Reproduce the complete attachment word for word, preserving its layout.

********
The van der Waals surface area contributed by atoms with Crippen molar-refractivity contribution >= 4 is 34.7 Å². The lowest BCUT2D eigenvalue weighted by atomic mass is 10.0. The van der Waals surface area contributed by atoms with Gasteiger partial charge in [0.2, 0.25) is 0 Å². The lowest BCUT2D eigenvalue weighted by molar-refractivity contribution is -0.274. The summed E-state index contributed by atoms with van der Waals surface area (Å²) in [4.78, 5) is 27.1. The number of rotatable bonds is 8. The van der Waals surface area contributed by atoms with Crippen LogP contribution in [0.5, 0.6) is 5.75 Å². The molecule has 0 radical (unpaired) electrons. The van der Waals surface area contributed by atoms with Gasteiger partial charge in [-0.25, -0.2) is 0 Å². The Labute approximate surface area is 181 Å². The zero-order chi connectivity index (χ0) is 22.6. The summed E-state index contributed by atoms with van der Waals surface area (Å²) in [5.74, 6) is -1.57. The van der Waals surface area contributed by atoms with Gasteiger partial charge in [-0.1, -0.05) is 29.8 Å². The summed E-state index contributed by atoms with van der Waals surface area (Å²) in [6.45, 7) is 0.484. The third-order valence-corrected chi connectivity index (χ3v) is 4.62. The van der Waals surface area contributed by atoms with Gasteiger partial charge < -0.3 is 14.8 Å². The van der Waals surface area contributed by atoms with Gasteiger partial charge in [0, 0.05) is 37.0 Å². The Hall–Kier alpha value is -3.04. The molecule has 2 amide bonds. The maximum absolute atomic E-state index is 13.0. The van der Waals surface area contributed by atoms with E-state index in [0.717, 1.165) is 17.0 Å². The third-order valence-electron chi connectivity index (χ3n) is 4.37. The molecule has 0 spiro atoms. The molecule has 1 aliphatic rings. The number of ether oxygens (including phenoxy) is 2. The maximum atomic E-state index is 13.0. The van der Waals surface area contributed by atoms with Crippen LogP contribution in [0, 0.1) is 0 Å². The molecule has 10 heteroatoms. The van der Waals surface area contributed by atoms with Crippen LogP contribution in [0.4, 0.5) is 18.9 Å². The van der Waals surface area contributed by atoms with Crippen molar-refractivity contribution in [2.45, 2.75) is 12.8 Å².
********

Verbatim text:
The van der Waals surface area contributed by atoms with Crippen molar-refractivity contribution >= 4 is 34.7 Å². The lowest BCUT2D eigenvalue weighted by atomic mass is 10.0. The van der Waals surface area contributed by atoms with Gasteiger partial charge in [0.2, 0.25) is 0 Å². The lowest BCUT2D eigenvalue weighted by molar-refractivity contribution is -0.274. The summed E-state index contributed by atoms with van der Waals surface area (Å²) in [4.78, 5) is 27.1. The number of rotatable bonds is 8. The van der Waals surface area contributed by atoms with Crippen LogP contribution in [0.5, 0.6) is 5.75 Å². The molecule has 0 radical (unpaired) electrons. The van der Waals surface area contributed by atoms with Gasteiger partial charge in [-0.25, -0.2) is 0 Å². The Labute approximate surface area is 181 Å². The zero-order chi connectivity index (χ0) is 22.6. The summed E-state index contributed by atoms with van der Waals surface area (Å²) in [5.74, 6) is -1.57. The van der Waals surface area contributed by atoms with Gasteiger partial charge in [-0.1, -0.05) is 29.8 Å². The summed E-state index contributed by atoms with van der Waals surface area (Å²) in [6.45, 7) is 0.484. The third-order valence-corrected chi connectivity index (χ3v) is 4.62. The van der Waals surface area contributed by atoms with Gasteiger partial charge < -0.3 is 14.8 Å². The van der Waals surface area contributed by atoms with Gasteiger partial charge in [0, 0.05) is 37.0 Å². The Hall–Kier alpha value is -3.04. The molecule has 2 amide bonds. The maximum absolute atomic E-state index is 13.0. The van der Waals surface area contributed by atoms with E-state index in [0.717, 1.165) is 17.0 Å². The third-order valence-electron chi connectivity index (χ3n) is 4.37. The molecule has 0 spiro atoms. The molecule has 1 aliphatic rings. The number of ether oxygens (including phenoxy) is 2. The maximum atomic E-state index is 13.0. The van der Waals surface area contributed by atoms with Crippen LogP contribution in [0, 0.1) is 0 Å². The molecule has 10 heteroatoms. The van der Waals surface area contributed by atoms with Crippen LogP contribution in [0.4, 0.5) is 18.9 Å². The van der Waals surface area contributed by atoms with Crippen molar-refractivity contribution in [2.45, 2.75) is 12.8 Å².